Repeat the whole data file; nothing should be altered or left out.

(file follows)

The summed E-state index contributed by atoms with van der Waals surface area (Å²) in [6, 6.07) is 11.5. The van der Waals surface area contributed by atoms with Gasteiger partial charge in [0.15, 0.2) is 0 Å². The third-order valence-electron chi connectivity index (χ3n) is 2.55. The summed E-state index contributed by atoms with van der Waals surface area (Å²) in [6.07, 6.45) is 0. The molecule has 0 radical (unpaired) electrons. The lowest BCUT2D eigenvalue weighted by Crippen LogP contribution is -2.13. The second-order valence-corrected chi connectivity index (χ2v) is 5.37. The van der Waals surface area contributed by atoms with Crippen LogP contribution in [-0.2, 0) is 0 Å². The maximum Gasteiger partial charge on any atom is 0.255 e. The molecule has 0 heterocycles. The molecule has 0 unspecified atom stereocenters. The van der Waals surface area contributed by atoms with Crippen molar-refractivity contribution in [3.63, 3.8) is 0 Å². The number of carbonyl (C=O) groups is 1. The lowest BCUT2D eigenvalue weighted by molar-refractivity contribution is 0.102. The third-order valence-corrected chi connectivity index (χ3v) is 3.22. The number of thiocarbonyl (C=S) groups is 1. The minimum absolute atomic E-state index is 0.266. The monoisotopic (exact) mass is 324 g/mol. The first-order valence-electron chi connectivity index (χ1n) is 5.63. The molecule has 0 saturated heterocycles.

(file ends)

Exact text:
The summed E-state index contributed by atoms with van der Waals surface area (Å²) in [6, 6.07) is 11.5. The van der Waals surface area contributed by atoms with Gasteiger partial charge in [0.15, 0.2) is 0 Å². The third-order valence-electron chi connectivity index (χ3n) is 2.55. The summed E-state index contributed by atoms with van der Waals surface area (Å²) in [6.07, 6.45) is 0. The molecule has 0 radical (unpaired) electrons. The lowest BCUT2D eigenvalue weighted by Crippen LogP contribution is -2.13. The second-order valence-corrected chi connectivity index (χ2v) is 5.37. The van der Waals surface area contributed by atoms with Crippen LogP contribution in [-0.2, 0) is 0 Å². The maximum Gasteiger partial charge on any atom is 0.255 e. The molecule has 0 heterocycles. The molecule has 0 unspecified atom stereocenters. The van der Waals surface area contributed by atoms with Crippen molar-refractivity contribution in [3.63, 3.8) is 0 Å². The number of carbonyl (C=O) groups is 1. The lowest BCUT2D eigenvalue weighted by molar-refractivity contribution is 0.102. The third-order valence-corrected chi connectivity index (χ3v) is 3.22. The number of thiocarbonyl (C=S) groups is 1. The minimum absolute atomic E-state index is 0.266. The monoisotopic (exact) mass is 324 g/mol. The first-order valence-electron chi connectivity index (χ1n) is 5.63. The molecule has 0 saturated heterocycles.